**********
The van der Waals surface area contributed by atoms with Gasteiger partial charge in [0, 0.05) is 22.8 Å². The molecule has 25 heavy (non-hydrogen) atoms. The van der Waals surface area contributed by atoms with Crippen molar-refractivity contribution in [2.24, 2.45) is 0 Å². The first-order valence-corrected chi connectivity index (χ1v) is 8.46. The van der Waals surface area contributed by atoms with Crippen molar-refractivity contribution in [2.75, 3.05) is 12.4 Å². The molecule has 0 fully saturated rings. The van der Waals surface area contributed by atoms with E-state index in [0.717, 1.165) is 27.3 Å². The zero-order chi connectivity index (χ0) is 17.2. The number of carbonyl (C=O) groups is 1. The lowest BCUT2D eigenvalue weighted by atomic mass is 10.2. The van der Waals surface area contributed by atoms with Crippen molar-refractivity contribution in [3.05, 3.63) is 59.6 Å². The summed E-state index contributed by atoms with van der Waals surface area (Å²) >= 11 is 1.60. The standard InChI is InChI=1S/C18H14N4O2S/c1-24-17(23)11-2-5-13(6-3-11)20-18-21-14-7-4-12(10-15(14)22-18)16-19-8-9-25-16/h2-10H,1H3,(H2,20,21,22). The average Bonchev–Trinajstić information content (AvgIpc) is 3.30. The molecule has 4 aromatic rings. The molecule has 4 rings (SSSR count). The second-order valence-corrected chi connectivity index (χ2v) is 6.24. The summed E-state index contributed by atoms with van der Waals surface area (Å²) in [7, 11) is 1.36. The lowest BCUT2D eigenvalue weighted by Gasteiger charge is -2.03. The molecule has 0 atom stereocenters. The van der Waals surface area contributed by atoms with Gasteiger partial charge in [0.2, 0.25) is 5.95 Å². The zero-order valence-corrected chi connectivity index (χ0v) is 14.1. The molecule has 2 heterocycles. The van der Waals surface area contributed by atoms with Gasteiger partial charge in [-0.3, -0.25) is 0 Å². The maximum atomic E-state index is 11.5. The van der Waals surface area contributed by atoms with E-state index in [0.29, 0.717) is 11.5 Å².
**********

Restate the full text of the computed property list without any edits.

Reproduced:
The van der Waals surface area contributed by atoms with Gasteiger partial charge in [0, 0.05) is 22.8 Å². The molecule has 25 heavy (non-hydrogen) atoms. The van der Waals surface area contributed by atoms with Crippen molar-refractivity contribution in [2.24, 2.45) is 0 Å². The first-order valence-corrected chi connectivity index (χ1v) is 8.46. The van der Waals surface area contributed by atoms with Crippen molar-refractivity contribution in [2.75, 3.05) is 12.4 Å². The molecule has 0 fully saturated rings. The van der Waals surface area contributed by atoms with E-state index in [0.717, 1.165) is 27.3 Å². The zero-order chi connectivity index (χ0) is 17.2. The number of carbonyl (C=O) groups is 1. The lowest BCUT2D eigenvalue weighted by atomic mass is 10.2. The van der Waals surface area contributed by atoms with Crippen molar-refractivity contribution in [3.05, 3.63) is 59.6 Å². The summed E-state index contributed by atoms with van der Waals surface area (Å²) >= 11 is 1.60. The standard InChI is InChI=1S/C18H14N4O2S/c1-24-17(23)11-2-5-13(6-3-11)20-18-21-14-7-4-12(10-15(14)22-18)16-19-8-9-25-16/h2-10H,1H3,(H2,20,21,22). The average Bonchev–Trinajstić information content (AvgIpc) is 3.30. The molecule has 4 aromatic rings. The molecule has 4 rings (SSSR count). The second-order valence-corrected chi connectivity index (χ2v) is 6.24. The summed E-state index contributed by atoms with van der Waals surface area (Å²) in [7, 11) is 1.36. The lowest BCUT2D eigenvalue weighted by Gasteiger charge is -2.03. The molecule has 0 atom stereocenters. The van der Waals surface area contributed by atoms with Gasteiger partial charge in [0.2, 0.25) is 5.95 Å². The zero-order valence-corrected chi connectivity index (χ0v) is 14.1. The molecule has 2 heterocycles. The van der Waals surface area contributed by atoms with Gasteiger partial charge in [-0.3, -0.25) is 0 Å². The maximum atomic E-state index is 11.5. The van der Waals surface area contributed by atoms with E-state index in [0.29, 0.717) is 11.5 Å².